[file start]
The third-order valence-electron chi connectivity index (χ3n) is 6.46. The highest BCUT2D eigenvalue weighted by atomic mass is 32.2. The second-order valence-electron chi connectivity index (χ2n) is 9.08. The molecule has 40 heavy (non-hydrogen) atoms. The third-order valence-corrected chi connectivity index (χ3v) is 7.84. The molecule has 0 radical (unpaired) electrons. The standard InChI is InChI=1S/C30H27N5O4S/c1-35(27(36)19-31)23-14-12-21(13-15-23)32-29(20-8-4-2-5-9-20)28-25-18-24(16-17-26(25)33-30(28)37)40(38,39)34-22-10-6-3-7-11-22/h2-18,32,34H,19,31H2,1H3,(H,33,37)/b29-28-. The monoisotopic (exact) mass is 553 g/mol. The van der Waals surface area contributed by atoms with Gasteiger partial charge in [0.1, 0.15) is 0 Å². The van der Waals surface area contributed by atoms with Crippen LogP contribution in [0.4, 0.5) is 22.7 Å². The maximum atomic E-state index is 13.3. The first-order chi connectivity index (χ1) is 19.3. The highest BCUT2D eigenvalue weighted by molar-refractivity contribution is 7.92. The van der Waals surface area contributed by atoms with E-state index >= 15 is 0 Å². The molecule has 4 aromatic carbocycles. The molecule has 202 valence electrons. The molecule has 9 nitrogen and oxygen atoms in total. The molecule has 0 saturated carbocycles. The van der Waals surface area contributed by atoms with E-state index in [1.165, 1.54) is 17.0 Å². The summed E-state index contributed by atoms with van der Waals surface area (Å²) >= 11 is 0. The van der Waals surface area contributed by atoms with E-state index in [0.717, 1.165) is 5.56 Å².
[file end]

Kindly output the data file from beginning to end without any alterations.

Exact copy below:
The third-order valence-electron chi connectivity index (χ3n) is 6.46. The highest BCUT2D eigenvalue weighted by atomic mass is 32.2. The second-order valence-electron chi connectivity index (χ2n) is 9.08. The molecule has 40 heavy (non-hydrogen) atoms. The third-order valence-corrected chi connectivity index (χ3v) is 7.84. The molecule has 0 radical (unpaired) electrons. The standard InChI is InChI=1S/C30H27N5O4S/c1-35(27(36)19-31)23-14-12-21(13-15-23)32-29(20-8-4-2-5-9-20)28-25-18-24(16-17-26(25)33-30(28)37)40(38,39)34-22-10-6-3-7-11-22/h2-18,32,34H,19,31H2,1H3,(H,33,37)/b29-28-. The monoisotopic (exact) mass is 553 g/mol. The van der Waals surface area contributed by atoms with Gasteiger partial charge in [0.1, 0.15) is 0 Å². The van der Waals surface area contributed by atoms with Crippen LogP contribution in [0.4, 0.5) is 22.7 Å². The maximum atomic E-state index is 13.3. The first-order chi connectivity index (χ1) is 19.3. The highest BCUT2D eigenvalue weighted by molar-refractivity contribution is 7.92. The van der Waals surface area contributed by atoms with E-state index >= 15 is 0 Å². The molecule has 4 aromatic carbocycles. The molecule has 202 valence electrons. The molecule has 9 nitrogen and oxygen atoms in total. The molecule has 0 saturated carbocycles. The van der Waals surface area contributed by atoms with E-state index in [1.165, 1.54) is 17.0 Å². The summed E-state index contributed by atoms with van der Waals surface area (Å²) >= 11 is 0. The van der Waals surface area contributed by atoms with E-state index in [0.717, 1.165) is 5.56 Å².